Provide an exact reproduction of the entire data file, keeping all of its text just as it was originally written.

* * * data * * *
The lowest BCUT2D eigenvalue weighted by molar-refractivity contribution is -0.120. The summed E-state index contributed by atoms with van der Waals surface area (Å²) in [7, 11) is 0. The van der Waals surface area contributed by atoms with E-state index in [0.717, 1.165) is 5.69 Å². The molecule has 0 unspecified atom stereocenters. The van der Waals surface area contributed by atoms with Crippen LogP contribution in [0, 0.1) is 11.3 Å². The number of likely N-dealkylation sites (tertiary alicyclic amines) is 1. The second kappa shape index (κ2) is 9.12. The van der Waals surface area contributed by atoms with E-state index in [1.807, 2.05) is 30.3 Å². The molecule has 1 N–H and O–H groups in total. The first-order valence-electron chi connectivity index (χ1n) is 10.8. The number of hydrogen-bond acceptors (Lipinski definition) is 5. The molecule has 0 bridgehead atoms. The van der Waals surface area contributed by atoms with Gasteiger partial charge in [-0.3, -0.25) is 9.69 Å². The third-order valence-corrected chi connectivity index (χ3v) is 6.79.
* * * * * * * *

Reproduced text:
The lowest BCUT2D eigenvalue weighted by molar-refractivity contribution is -0.120. The summed E-state index contributed by atoms with van der Waals surface area (Å²) in [7, 11) is 0. The van der Waals surface area contributed by atoms with E-state index in [0.717, 1.165) is 5.69 Å². The molecule has 0 unspecified atom stereocenters. The van der Waals surface area contributed by atoms with Crippen LogP contribution in [0, 0.1) is 11.3 Å². The number of likely N-dealkylation sites (tertiary alicyclic amines) is 1. The second kappa shape index (κ2) is 9.12. The van der Waals surface area contributed by atoms with E-state index in [1.807, 2.05) is 30.3 Å². The molecule has 1 N–H and O–H groups in total. The first-order valence-electron chi connectivity index (χ1n) is 10.8. The number of hydrogen-bond acceptors (Lipinski definition) is 5. The molecule has 0 bridgehead atoms. The van der Waals surface area contributed by atoms with Gasteiger partial charge in [-0.3, -0.25) is 9.69 Å². The third-order valence-corrected chi connectivity index (χ3v) is 6.79.